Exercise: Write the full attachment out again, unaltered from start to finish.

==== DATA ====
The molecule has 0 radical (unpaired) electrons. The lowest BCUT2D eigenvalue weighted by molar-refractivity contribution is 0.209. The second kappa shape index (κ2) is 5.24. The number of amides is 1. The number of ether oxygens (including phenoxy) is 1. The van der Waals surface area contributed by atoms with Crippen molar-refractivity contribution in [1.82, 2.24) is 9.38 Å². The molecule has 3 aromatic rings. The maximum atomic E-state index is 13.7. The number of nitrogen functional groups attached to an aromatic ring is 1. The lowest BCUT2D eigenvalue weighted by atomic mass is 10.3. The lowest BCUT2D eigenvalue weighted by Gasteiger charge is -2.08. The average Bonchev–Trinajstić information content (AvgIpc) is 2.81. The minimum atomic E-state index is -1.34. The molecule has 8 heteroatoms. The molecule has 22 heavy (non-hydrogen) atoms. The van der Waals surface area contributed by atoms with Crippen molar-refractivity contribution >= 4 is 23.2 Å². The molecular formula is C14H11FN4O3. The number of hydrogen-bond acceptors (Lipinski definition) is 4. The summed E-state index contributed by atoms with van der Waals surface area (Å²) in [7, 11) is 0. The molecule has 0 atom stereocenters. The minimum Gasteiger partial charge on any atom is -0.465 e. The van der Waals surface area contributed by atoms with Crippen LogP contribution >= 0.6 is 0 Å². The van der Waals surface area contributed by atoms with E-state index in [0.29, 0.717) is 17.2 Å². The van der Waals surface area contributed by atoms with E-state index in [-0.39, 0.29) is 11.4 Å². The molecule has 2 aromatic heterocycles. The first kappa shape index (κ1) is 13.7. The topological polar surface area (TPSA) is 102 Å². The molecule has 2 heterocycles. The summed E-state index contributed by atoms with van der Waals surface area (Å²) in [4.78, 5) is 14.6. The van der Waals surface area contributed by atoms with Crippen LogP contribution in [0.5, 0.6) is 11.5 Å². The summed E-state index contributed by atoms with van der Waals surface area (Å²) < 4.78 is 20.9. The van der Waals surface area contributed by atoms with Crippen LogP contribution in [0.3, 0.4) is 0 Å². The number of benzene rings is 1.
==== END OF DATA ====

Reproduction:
The molecule has 0 radical (unpaired) electrons. The lowest BCUT2D eigenvalue weighted by molar-refractivity contribution is 0.209. The second kappa shape index (κ2) is 5.24. The number of amides is 1. The number of ether oxygens (including phenoxy) is 1. The van der Waals surface area contributed by atoms with Crippen molar-refractivity contribution in [1.82, 2.24) is 9.38 Å². The molecule has 3 aromatic rings. The maximum atomic E-state index is 13.7. The number of nitrogen functional groups attached to an aromatic ring is 1. The lowest BCUT2D eigenvalue weighted by atomic mass is 10.3. The lowest BCUT2D eigenvalue weighted by Gasteiger charge is -2.08. The average Bonchev–Trinajstić information content (AvgIpc) is 2.81. The minimum atomic E-state index is -1.34. The molecule has 8 heteroatoms. The molecule has 22 heavy (non-hydrogen) atoms. The van der Waals surface area contributed by atoms with Crippen molar-refractivity contribution >= 4 is 23.2 Å². The molecular formula is C14H11FN4O3. The number of hydrogen-bond acceptors (Lipinski definition) is 4. The summed E-state index contributed by atoms with van der Waals surface area (Å²) in [7, 11) is 0. The molecule has 0 atom stereocenters. The minimum Gasteiger partial charge on any atom is -0.465 e. The van der Waals surface area contributed by atoms with Crippen LogP contribution >= 0.6 is 0 Å². The van der Waals surface area contributed by atoms with E-state index in [0.29, 0.717) is 17.2 Å². The van der Waals surface area contributed by atoms with E-state index in [-0.39, 0.29) is 11.4 Å². The molecule has 2 aromatic heterocycles. The first kappa shape index (κ1) is 13.7. The topological polar surface area (TPSA) is 102 Å². The molecule has 2 heterocycles. The summed E-state index contributed by atoms with van der Waals surface area (Å²) in [4.78, 5) is 14.6. The van der Waals surface area contributed by atoms with Crippen LogP contribution in [0.5, 0.6) is 11.5 Å². The summed E-state index contributed by atoms with van der Waals surface area (Å²) < 4.78 is 20.9. The van der Waals surface area contributed by atoms with Crippen LogP contribution in [0.3, 0.4) is 0 Å². The number of benzene rings is 1.